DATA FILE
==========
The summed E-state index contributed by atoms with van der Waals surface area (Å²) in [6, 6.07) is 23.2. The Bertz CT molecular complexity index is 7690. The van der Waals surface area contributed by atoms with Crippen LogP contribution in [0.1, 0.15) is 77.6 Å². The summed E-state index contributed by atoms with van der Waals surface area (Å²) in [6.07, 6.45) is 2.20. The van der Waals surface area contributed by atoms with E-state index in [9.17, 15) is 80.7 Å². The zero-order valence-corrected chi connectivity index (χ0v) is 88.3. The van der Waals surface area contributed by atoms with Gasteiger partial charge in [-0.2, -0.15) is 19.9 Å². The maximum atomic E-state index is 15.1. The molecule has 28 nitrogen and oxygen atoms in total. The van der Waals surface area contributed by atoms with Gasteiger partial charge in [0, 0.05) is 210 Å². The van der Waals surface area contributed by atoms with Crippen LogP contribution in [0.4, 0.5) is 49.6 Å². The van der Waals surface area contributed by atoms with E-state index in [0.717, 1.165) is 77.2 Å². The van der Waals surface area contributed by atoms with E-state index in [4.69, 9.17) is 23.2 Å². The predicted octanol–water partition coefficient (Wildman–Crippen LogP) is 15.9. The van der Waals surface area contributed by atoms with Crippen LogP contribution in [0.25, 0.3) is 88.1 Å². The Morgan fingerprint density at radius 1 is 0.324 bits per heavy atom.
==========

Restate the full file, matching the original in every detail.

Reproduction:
The summed E-state index contributed by atoms with van der Waals surface area (Å²) in [6, 6.07) is 23.2. The Bertz CT molecular complexity index is 7690. The van der Waals surface area contributed by atoms with Crippen LogP contribution in [0.1, 0.15) is 77.6 Å². The summed E-state index contributed by atoms with van der Waals surface area (Å²) in [6.07, 6.45) is 2.20. The van der Waals surface area contributed by atoms with E-state index in [9.17, 15) is 80.7 Å². The zero-order valence-corrected chi connectivity index (χ0v) is 88.3. The van der Waals surface area contributed by atoms with Gasteiger partial charge in [-0.2, -0.15) is 19.9 Å². The maximum atomic E-state index is 15.1. The molecule has 28 nitrogen and oxygen atoms in total. The van der Waals surface area contributed by atoms with Gasteiger partial charge in [0, 0.05) is 210 Å². The van der Waals surface area contributed by atoms with Crippen LogP contribution in [0.4, 0.5) is 49.6 Å². The van der Waals surface area contributed by atoms with E-state index in [0.717, 1.165) is 77.2 Å². The van der Waals surface area contributed by atoms with E-state index in [4.69, 9.17) is 23.2 Å². The predicted octanol–water partition coefficient (Wildman–Crippen LogP) is 15.9. The van der Waals surface area contributed by atoms with Crippen LogP contribution in [0.25, 0.3) is 88.1 Å². The Morgan fingerprint density at radius 1 is 0.324 bits per heavy atom.